Candidates View the Separation of Church and State from Different Angles
Two Republican candidates in key U.S. Senate races have stirred controversy by questioning whether there ought to be separation between church and state in America.
Nevada Republican candidate Sharron Angle declared in 1995, according tominutes from a meeting of the Nevada Assembly Committee on Education, that “the separation of church and state is an unconstitutional doctrine.” As reported in The Washington Post, she reaffirmed this view in a June 29television interview on a Las Vegas political program. Her opponent, Democratic incumbent Harry Reid, quickly seized upon her remarks in a press release, according to the Post.
Ken Buck, a Republican candidate in Colorado, appears to share Angle’s view. Politico recently cited a November 2009 article in The Colorado Statesman that described Ken Buck’s “opposition to the principle of separating church and state.”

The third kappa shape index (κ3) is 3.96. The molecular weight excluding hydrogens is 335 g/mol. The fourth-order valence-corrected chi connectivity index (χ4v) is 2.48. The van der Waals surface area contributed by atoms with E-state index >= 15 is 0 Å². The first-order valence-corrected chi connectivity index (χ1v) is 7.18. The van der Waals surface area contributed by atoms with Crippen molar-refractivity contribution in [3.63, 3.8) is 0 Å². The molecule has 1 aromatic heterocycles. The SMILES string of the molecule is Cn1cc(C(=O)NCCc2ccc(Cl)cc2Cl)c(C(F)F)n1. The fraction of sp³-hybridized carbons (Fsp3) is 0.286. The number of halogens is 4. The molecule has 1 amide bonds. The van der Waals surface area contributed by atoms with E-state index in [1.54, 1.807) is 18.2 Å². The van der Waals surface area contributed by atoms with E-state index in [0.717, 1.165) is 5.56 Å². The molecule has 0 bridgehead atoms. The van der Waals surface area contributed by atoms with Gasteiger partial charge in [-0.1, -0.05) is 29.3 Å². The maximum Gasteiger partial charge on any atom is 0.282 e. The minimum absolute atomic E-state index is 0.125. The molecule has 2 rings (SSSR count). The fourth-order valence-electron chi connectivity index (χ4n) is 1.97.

The religion clauses of the First Amendment to the U.S. Constitution – the Establishment Clause and the Free Exercise Clause – have long been a source of national debate. According to a 2009 Pew Forum legal report, the U.S. Supreme Court first interpreted the Establishment Clause as erecting “a wall of separation between church and state” in its ruling in the 1947 case Everson v. Board of Education. More recently, however, some of the high court’s decisions have moved away from strict separationism and toward an approach that considers government funding of religion constitutional as long as the funding does not favor religion over non-religion or favor one particular faith, the report says.